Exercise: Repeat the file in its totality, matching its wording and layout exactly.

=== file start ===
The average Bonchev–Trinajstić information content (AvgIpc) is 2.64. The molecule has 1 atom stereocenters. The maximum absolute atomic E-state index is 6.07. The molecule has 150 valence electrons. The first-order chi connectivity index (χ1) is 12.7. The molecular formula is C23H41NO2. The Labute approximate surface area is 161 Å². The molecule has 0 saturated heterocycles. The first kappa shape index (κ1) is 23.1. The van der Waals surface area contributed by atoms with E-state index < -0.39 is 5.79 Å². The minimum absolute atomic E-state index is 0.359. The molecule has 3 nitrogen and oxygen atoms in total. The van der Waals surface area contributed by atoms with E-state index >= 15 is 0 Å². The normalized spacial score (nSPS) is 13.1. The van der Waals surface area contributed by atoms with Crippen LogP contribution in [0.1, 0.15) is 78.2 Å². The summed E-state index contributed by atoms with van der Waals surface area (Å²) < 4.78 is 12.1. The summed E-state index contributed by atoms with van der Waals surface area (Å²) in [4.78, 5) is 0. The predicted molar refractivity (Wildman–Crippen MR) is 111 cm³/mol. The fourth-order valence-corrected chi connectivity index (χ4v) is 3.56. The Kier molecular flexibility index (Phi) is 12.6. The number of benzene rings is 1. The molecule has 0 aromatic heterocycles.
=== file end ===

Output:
The average Bonchev–Trinajstić information content (AvgIpc) is 2.64. The molecule has 1 atom stereocenters. The maximum absolute atomic E-state index is 6.07. The molecule has 150 valence electrons. The first-order chi connectivity index (χ1) is 12.7. The molecular formula is C23H41NO2. The Labute approximate surface area is 161 Å². The molecule has 0 saturated heterocycles. The first kappa shape index (κ1) is 23.1. The van der Waals surface area contributed by atoms with E-state index < -0.39 is 5.79 Å². The minimum absolute atomic E-state index is 0.359. The molecule has 3 nitrogen and oxygen atoms in total. The van der Waals surface area contributed by atoms with E-state index >= 15 is 0 Å². The normalized spacial score (nSPS) is 13.1. The van der Waals surface area contributed by atoms with Crippen LogP contribution in [0.1, 0.15) is 78.2 Å². The summed E-state index contributed by atoms with van der Waals surface area (Å²) < 4.78 is 12.1. The summed E-state index contributed by atoms with van der Waals surface area (Å²) in [4.78, 5) is 0. The predicted molar refractivity (Wildman–Crippen MR) is 111 cm³/mol. The fourth-order valence-corrected chi connectivity index (χ4v) is 3.56. The Kier molecular flexibility index (Phi) is 12.6. The number of benzene rings is 1. The molecule has 0 aromatic heterocycles.